UMass Architecture Announces Fall 2020 Speakers and Symposium
Sunday, August 9, 2020
Sunday, August 9, 2020
The UMass Amherst Department of Architecture lecture series moves online this fall. Writer, photographer, professor, and Chicago Sun-Times editorial board member Lee Bey joins us for the annual David Dillon Memorial Lecture on September 9. Renouned architect and educator Billie Tsien of Tod Williams and Billie Tsien Architects will speak in the Lois E. Toko Lecture on September 16. Scholar Alberto Pérez-Gómez joins us on October 21 for the Five College Architecture Theory Lecture. Farshid Moussavi, principal architect of FMA and Harvard GSD professor, will speak and join in conversation with UMass Architecture Assistant Professor Pari Riahi on November 4 in an event co-sponsored by the Department of Landscape Architecture & Regional Planning. All lectures will be held via Zoom at 4:00pm EST and are free and open to the public. Please visit individual event pages for more information and a link to register.
Our Five College Virtual Architecture Symposium Exactitude will be held on October 2 and 3. Exactitude conveners Pari Riahi (UMass), Michael Davis (Mount Holyoke College), and Laure Katsaros (Amherst College) will bring together academics and practitioners to engage in critical conversations about contemporary architecture. Distancing itself from the often repeated themes of the past 20 years – sustainability, performance, formal innovation – this symposium pursues a longer narrative arc, one that places architecture back in its creative position through engagement with two themes evoked by Italo Calvino in his Six Memos for the New Millennium: Exactitude (as a first symposium in 2020) and Multiplicity (planned as a sequel in 2022). By opening up the field and asking questions that are mindful of the ongoing dilemmas in architecture today, these prompts are an invitation to re-engage a discipline adrift between technophobia and technophilia, confronted with escalating demands for precision, production and consumption, and mired in issues of agency and authorship while simultaneously mandated to meet countless ethical and aesthetic needs. The structure of the symposia – made up of a constellation of voices including those of theorists, historians, editors, architects, and writers – reflects a genuine desire to spark dialogue and exchange. Read more here.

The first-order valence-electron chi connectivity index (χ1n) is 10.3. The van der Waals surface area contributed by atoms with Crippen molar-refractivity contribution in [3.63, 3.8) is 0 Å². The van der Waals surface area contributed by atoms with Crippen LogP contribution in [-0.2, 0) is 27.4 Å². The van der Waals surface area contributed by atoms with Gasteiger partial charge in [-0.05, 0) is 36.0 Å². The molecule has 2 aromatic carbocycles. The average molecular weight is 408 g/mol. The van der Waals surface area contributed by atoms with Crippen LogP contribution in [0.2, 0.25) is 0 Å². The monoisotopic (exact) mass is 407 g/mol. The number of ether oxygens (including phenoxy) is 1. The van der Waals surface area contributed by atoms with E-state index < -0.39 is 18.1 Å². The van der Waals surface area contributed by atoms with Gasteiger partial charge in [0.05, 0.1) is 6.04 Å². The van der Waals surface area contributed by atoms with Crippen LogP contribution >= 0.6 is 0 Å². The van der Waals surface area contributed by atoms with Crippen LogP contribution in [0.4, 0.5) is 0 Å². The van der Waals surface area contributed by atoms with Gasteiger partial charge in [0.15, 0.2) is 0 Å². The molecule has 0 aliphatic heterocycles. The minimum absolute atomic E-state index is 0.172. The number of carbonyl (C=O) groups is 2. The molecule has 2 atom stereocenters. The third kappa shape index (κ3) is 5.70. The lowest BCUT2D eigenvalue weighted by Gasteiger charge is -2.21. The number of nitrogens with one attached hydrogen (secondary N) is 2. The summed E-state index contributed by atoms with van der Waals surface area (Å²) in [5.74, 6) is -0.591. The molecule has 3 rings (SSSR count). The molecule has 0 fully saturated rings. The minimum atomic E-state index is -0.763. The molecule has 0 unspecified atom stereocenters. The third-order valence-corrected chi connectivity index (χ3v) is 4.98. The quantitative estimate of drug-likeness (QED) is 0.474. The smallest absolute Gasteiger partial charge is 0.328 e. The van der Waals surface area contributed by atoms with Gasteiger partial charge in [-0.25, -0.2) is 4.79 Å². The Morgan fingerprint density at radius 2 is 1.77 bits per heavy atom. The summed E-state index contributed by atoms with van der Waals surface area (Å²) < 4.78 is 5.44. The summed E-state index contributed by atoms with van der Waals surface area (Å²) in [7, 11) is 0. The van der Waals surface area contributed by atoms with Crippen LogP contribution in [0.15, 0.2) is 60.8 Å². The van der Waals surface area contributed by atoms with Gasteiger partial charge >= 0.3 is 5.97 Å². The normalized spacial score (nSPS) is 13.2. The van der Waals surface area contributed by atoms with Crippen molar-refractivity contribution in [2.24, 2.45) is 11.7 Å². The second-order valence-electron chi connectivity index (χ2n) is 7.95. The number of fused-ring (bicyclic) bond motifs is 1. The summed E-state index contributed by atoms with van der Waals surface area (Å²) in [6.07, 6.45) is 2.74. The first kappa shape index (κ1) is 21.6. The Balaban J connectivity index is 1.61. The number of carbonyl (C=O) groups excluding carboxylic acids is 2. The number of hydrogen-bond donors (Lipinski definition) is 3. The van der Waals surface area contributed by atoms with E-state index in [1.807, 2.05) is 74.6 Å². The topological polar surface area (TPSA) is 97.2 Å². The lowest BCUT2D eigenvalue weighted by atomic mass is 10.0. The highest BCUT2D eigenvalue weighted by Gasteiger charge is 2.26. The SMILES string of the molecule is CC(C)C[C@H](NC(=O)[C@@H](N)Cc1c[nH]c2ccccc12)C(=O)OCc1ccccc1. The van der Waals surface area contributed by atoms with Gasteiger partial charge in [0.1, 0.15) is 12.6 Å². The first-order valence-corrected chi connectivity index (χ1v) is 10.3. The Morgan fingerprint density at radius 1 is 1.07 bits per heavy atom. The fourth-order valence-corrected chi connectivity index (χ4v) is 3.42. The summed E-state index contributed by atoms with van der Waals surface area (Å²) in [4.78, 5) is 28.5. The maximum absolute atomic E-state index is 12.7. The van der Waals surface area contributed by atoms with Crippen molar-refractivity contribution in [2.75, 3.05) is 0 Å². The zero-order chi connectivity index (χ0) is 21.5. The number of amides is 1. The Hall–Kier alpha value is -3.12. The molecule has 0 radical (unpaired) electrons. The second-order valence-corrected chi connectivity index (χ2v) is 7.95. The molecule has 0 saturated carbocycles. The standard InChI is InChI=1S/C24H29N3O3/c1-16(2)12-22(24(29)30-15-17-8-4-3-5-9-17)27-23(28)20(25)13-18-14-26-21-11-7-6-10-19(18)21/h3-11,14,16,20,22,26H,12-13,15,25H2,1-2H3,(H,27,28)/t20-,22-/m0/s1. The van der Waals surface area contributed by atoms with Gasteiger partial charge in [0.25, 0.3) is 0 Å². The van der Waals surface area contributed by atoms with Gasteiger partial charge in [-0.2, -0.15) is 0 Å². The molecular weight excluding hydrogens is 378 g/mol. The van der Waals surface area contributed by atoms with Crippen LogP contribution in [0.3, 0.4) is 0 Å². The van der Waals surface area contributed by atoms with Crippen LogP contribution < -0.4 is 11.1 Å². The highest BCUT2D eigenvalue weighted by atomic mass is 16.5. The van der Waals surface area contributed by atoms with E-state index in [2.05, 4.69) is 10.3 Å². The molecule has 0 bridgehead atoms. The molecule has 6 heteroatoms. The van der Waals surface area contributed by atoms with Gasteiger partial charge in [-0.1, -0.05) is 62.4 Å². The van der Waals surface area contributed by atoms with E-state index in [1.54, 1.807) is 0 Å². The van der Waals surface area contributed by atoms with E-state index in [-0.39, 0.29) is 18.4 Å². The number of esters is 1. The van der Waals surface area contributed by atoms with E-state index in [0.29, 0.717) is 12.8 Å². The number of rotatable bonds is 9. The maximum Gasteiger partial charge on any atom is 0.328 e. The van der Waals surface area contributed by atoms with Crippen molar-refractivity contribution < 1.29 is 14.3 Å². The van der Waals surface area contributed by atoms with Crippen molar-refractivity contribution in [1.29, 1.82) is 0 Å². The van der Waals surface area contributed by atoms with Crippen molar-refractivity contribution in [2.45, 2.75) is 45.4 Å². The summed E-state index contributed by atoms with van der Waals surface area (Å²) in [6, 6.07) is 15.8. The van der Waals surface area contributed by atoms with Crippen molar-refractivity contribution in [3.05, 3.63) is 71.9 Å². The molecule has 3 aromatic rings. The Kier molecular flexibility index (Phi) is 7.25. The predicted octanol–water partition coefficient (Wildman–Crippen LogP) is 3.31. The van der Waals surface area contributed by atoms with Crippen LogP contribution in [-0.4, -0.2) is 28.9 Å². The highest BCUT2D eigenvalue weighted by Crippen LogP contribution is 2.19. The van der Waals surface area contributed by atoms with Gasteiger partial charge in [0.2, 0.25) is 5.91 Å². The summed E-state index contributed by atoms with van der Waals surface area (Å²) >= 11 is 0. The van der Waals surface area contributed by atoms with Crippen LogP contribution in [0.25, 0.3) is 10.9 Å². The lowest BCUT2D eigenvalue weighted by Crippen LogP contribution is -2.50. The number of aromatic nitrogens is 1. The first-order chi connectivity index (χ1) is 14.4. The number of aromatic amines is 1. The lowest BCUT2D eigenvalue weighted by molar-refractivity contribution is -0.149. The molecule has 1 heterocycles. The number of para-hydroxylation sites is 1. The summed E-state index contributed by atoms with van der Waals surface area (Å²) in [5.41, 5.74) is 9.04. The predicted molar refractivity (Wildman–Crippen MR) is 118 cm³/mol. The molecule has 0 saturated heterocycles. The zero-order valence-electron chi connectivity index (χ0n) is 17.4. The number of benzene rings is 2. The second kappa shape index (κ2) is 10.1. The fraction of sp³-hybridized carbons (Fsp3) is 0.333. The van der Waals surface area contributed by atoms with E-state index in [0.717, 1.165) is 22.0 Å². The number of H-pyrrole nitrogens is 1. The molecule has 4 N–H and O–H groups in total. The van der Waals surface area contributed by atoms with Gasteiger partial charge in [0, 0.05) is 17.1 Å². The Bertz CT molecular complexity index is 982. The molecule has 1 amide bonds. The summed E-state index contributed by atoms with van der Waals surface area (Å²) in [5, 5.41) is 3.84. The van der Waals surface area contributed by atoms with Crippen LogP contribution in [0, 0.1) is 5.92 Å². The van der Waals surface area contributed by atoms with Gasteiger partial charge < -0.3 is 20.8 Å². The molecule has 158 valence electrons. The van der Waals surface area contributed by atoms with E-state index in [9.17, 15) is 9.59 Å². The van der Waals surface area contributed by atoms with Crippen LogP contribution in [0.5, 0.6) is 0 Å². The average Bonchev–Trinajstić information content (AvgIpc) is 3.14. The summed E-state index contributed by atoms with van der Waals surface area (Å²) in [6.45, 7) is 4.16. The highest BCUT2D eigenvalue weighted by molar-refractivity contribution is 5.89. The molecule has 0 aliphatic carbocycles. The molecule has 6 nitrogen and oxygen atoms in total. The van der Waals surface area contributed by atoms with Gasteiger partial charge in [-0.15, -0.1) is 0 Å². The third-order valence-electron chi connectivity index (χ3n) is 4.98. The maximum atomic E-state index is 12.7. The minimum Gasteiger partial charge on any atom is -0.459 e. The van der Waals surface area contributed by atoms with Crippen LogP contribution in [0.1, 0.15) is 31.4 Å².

With thanks to the Department of Architecture, the College of Humanities and Fine Arts, Five College Consortium, Five College Architectural Studies, and the Department of Landscape Architecture & Regional Planning for their support of our programs.